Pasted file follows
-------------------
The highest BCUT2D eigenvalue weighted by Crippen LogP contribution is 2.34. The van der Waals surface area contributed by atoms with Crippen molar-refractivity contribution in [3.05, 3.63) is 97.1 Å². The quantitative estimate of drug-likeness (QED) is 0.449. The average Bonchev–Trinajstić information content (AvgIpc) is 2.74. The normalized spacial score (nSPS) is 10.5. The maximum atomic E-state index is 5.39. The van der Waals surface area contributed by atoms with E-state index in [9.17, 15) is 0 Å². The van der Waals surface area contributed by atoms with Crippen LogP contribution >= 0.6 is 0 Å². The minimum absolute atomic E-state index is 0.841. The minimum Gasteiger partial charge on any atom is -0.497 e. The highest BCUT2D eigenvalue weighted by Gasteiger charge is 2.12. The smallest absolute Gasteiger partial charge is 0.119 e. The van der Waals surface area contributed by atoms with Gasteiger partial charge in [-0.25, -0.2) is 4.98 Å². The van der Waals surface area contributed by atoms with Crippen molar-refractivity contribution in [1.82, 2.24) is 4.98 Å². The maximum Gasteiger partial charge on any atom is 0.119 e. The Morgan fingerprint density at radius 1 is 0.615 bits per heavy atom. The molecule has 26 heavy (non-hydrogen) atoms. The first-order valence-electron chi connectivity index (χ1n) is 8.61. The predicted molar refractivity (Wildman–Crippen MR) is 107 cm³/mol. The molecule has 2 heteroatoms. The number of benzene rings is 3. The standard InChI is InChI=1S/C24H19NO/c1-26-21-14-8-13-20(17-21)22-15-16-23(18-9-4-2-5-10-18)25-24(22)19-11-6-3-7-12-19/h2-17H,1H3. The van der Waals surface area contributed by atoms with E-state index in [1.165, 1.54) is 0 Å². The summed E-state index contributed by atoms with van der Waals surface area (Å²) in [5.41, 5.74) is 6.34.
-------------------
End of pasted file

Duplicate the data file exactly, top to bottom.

The highest BCUT2D eigenvalue weighted by Crippen LogP contribution is 2.34. The van der Waals surface area contributed by atoms with Crippen molar-refractivity contribution in [3.05, 3.63) is 97.1 Å². The quantitative estimate of drug-likeness (QED) is 0.449. The average Bonchev–Trinajstić information content (AvgIpc) is 2.74. The normalized spacial score (nSPS) is 10.5. The maximum atomic E-state index is 5.39. The van der Waals surface area contributed by atoms with E-state index in [9.17, 15) is 0 Å². The van der Waals surface area contributed by atoms with Crippen LogP contribution >= 0.6 is 0 Å². The minimum absolute atomic E-state index is 0.841. The minimum Gasteiger partial charge on any atom is -0.497 e. The highest BCUT2D eigenvalue weighted by Gasteiger charge is 2.12. The smallest absolute Gasteiger partial charge is 0.119 e. The van der Waals surface area contributed by atoms with Gasteiger partial charge in [-0.25, -0.2) is 4.98 Å². The van der Waals surface area contributed by atoms with Crippen molar-refractivity contribution in [1.82, 2.24) is 4.98 Å². The maximum Gasteiger partial charge on any atom is 0.119 e. The Morgan fingerprint density at radius 1 is 0.615 bits per heavy atom. The molecule has 26 heavy (non-hydrogen) atoms. The first-order valence-electron chi connectivity index (χ1n) is 8.61. The predicted molar refractivity (Wildman–Crippen MR) is 107 cm³/mol. The molecule has 2 heteroatoms. The number of benzene rings is 3. The standard InChI is InChI=1S/C24H19NO/c1-26-21-14-8-13-20(17-21)22-15-16-23(18-9-4-2-5-10-18)25-24(22)19-11-6-3-7-12-19/h2-17H,1H3. The van der Waals surface area contributed by atoms with E-state index in [1.165, 1.54) is 0 Å². The summed E-state index contributed by atoms with van der Waals surface area (Å²) in [5.41, 5.74) is 6.34.